Document Type


Degree Name

Doctor of Philosophy (PhD)


Social Work


Lyle S. Hallman Faculty of Social Work

First Advisor

Nick Coady

Advisor Role

Thesis Supervisor


This qualitative study examined how childhood sexual abuse survivors and therapists manage therapeutic boundaries in individual therapy and the effect these boundaries have on the survivor, the therapist, and the quality of the therapeutic relationship. A grounded theory approach was used to explore the types of boundary issues that arose in sexual abuse therapy, the context in which these issues arose, how they were managed, and how the participants experienced them. In-depth interviews with 11 survivors (8 female and 3 male) and 11 therapists (8 female and 3 male) revealed participants' perceptions, feelings, and understandings of memorable boundary situations. A wide range of boundary issues, such as therapists' actions with respect to survivor safety, use of touch in therapy, therapist-client contact between sessions, extending sessions, dual relationships, and therapist self-disclosure were identified and explored. Overall, participants in this study perceived boundary decisions as central to childhood sexual abuse therapy. Many boundary management issues are discussed under the categories of boundary management when survivors are distraught and the ability of survivors and therapists to exercise choice with respect to boundaries. Other boundary management issues that are discussed include survivor autonomy in therapy, ending therapy, therapists who were not willing or able to discuss the sexual abuse, and the impact of previous and concurrent work with other professionals. The socio-economic, cultural, and community environments, and personal life experiences of survivors are discussed in relation to therapeutic boundary management. Themes related to the reasons for entering therapy, the therapeutic relationship, and survivor life changes that result from therapy are also considered. A preliminary model of sexual abuse therapy with respect to therapeutic boundaries is presented as a step toward the ultimate goal of helping therapists to develop a safer and more helpful therapeutic environment for childhood sexual abuse survivors. Implications for social work practice and directions for future research are presented.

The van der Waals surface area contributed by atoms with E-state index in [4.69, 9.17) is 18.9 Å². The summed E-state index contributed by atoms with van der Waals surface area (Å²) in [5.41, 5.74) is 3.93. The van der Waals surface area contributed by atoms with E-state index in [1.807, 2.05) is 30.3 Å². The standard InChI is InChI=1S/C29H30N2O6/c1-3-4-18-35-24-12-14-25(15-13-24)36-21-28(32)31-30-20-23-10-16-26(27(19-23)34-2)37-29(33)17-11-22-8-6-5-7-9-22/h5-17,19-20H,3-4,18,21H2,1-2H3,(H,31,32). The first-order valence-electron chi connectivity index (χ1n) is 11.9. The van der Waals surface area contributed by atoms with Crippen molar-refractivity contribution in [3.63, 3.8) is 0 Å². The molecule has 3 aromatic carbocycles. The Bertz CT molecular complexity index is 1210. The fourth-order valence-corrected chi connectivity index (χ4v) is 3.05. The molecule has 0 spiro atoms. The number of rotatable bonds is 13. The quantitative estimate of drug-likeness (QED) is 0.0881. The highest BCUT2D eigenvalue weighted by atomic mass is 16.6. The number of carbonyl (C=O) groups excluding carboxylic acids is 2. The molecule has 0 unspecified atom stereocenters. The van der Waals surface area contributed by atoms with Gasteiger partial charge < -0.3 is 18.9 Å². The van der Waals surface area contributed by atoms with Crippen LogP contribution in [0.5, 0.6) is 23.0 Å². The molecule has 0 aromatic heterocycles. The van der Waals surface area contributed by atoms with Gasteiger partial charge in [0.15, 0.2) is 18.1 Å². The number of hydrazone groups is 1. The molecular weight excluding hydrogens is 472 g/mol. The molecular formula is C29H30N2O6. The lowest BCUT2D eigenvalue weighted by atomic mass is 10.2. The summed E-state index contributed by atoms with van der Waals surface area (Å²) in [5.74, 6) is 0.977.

Convocation Year


Convocation Season


Included in

Social Work Commons